Queen Victoria’s friends and her five daughters were presented with fine opals. Opal became highly sought after because the Royal Court of Britain was regarded as the model for fashion around the world and fine quality opal had recently been discovered in far-off Australia. In the latter years of Queen Victoria’s long reign, various Australian opal fields were discovered and worked.


The first discovery of common opals in Australia was made near Angaston (SA) by the German geologist Johannes Menge in 1849. Both the Queensland Boulder Opal and Lightning Ridge fields attracted miners in the 1880’s. Production of precious opal began at White Cliffs (NSW) in 1890, from Opalton (Qld) in 1896, and at Lightning Ridge (NSW) in 1905.

Before 1900, rough opal was sent from White Cliffs, the premier NSW opal field, to Germany to be cut and polished. Gradually, professional cutters began appearing on the fields. They rigged up old treadle sewing machines or bicycles, designing innovative cutting/polishing gear. In 1907 at Old Town, on the Wallangulla Opal Fields (later known as the Lightning Ridge Opal Fields), the first recorded cutter was Charles Deane. When the 3-Mile broke out in 1908, cutters worked at Nettleton on 3-Mile Flat. Lorenz had learned to cut in Germany. He used horizontal wheels with a hand crank and was an expert. He made doublets, jewellery, and was one of the first to buy opal by the carat. Many miners cut their own opal, and often very roughly.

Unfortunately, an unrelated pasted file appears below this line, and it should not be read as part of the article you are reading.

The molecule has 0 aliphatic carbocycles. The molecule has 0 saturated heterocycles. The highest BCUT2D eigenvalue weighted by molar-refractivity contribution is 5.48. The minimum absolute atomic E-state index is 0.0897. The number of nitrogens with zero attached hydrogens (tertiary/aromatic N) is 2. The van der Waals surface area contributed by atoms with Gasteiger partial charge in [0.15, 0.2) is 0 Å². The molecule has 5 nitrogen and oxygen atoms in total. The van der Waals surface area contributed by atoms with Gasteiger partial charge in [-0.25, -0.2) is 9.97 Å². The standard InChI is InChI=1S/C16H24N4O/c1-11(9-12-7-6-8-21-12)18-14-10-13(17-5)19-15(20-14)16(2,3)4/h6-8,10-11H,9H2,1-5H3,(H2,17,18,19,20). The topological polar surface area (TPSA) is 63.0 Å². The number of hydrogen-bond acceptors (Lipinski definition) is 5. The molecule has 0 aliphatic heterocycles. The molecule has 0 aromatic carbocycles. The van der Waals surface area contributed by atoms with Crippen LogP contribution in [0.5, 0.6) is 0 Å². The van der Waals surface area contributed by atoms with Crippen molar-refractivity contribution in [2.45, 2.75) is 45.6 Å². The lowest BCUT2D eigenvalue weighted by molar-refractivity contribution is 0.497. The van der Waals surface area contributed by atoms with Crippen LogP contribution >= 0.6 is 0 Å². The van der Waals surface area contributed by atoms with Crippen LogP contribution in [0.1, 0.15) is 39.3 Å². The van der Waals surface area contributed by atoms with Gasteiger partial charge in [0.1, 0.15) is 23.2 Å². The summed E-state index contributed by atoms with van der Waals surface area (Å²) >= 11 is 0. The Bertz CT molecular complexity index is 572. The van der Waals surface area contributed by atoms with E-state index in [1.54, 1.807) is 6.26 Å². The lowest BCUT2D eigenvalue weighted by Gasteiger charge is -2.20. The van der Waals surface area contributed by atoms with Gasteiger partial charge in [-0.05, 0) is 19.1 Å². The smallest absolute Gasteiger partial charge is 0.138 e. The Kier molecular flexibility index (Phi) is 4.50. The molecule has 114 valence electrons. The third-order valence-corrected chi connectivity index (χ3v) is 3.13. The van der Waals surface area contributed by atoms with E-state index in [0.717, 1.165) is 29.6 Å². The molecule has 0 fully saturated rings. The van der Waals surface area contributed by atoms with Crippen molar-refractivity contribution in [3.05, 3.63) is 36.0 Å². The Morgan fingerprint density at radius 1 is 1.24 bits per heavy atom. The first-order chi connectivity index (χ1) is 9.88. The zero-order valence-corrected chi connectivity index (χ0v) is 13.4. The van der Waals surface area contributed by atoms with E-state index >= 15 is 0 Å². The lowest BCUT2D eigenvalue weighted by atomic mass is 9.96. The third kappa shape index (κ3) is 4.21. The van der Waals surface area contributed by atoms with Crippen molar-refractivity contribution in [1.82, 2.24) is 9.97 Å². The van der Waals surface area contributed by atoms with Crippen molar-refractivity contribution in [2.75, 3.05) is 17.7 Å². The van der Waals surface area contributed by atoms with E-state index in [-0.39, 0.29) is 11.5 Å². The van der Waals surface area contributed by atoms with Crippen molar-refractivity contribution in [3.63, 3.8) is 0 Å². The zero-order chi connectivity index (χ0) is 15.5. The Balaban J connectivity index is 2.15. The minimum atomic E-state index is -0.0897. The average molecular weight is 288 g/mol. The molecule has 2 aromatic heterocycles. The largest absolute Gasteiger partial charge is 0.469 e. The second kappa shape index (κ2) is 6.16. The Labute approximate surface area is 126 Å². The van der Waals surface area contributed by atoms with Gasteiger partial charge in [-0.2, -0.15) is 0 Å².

A study of the many written accounts of the time suggests that most of those early Australian discoveries were accidental – a horse’s hoof kicked up opal-bearing rock, a boundary rider’s wife discovered a pretty pebble in a creek bed, a flock of sheep was struck by lightning during a rainstorm and the run-off from the storm uncovered opal at ‘Lightning Ridge’. A number of Queensland locations also came into their own during the Depression years, when men without work were willing to chance their luck.

When Australian opals appeared on the world market in the 1890’s, the Hungarian mines spread the idea that it was not genuine, probably because gems with such brilliant fire had not been seen before. By 1932, the Eastern European mines were unable to compete with the high quality stone being produced in Australia and ceased production, allowing Australia to assume the mantle of premier opal producer of the world, becoming famous for Lightning Ridge’s colourful and rare black and crystal stone.